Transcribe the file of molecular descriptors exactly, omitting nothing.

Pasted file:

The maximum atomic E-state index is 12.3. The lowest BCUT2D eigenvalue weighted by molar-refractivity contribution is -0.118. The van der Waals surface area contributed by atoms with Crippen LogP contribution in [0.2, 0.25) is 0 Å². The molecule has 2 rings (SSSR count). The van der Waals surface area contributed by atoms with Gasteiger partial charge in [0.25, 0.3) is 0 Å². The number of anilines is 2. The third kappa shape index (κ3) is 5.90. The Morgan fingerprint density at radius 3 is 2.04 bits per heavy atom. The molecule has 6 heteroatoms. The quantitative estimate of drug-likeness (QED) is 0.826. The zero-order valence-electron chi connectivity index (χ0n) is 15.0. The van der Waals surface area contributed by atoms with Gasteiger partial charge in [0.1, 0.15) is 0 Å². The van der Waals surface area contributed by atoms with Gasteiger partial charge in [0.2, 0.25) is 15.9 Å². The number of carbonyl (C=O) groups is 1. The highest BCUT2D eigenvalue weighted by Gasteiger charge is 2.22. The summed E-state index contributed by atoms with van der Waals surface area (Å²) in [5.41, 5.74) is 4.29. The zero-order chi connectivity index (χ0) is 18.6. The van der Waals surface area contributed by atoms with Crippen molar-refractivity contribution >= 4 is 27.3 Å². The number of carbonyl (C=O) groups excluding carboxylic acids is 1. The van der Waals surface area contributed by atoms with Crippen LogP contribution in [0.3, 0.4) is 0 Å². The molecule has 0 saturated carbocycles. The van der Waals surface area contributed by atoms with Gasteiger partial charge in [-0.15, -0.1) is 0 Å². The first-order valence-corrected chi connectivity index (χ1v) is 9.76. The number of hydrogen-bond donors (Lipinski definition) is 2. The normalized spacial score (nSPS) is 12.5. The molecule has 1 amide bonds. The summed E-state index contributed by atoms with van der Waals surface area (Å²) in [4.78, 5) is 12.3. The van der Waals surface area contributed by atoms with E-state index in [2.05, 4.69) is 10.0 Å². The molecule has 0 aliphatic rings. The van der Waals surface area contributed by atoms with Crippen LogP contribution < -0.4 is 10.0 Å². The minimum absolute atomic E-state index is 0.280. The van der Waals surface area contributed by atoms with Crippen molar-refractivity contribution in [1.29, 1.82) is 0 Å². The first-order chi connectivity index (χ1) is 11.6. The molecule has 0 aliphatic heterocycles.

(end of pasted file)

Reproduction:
The maximum atomic E-state index is 12.3. The lowest BCUT2D eigenvalue weighted by molar-refractivity contribution is -0.118. The van der Waals surface area contributed by atoms with Crippen LogP contribution in [0.2, 0.25) is 0 Å². The molecule has 2 rings (SSSR count). The van der Waals surface area contributed by atoms with Gasteiger partial charge in [0.25, 0.3) is 0 Å². The number of anilines is 2. The third kappa shape index (κ3) is 5.90. The Morgan fingerprint density at radius 3 is 2.04 bits per heavy atom. The molecule has 6 heteroatoms. The quantitative estimate of drug-likeness (QED) is 0.826. The zero-order valence-electron chi connectivity index (χ0n) is 15.0. The van der Waals surface area contributed by atoms with Gasteiger partial charge in [0.1, 0.15) is 0 Å². The van der Waals surface area contributed by atoms with Gasteiger partial charge in [0.2, 0.25) is 15.9 Å². The number of carbonyl (C=O) groups is 1. The highest BCUT2D eigenvalue weighted by Gasteiger charge is 2.22. The summed E-state index contributed by atoms with van der Waals surface area (Å²) in [5.41, 5.74) is 4.29. The zero-order chi connectivity index (χ0) is 18.6. The van der Waals surface area contributed by atoms with Crippen molar-refractivity contribution >= 4 is 27.3 Å². The number of carbonyl (C=O) groups excluding carboxylic acids is 1. The van der Waals surface area contributed by atoms with Crippen LogP contribution in [0.3, 0.4) is 0 Å². The molecule has 0 saturated carbocycles. The van der Waals surface area contributed by atoms with Gasteiger partial charge in [-0.15, -0.1) is 0 Å². The first-order valence-corrected chi connectivity index (χ1v) is 9.76. The number of hydrogen-bond donors (Lipinski definition) is 2. The normalized spacial score (nSPS) is 12.5. The molecule has 1 amide bonds. The summed E-state index contributed by atoms with van der Waals surface area (Å²) in [4.78, 5) is 12.3. The van der Waals surface area contributed by atoms with E-state index in [2.05, 4.69) is 10.0 Å². The molecule has 0 aliphatic rings. The van der Waals surface area contributed by atoms with Crippen LogP contribution < -0.4 is 10.0 Å². The minimum absolute atomic E-state index is 0.280. The van der Waals surface area contributed by atoms with Crippen molar-refractivity contribution in [1.29, 1.82) is 0 Å². The first-order chi connectivity index (χ1) is 11.6. The molecule has 0 aliphatic heterocycles.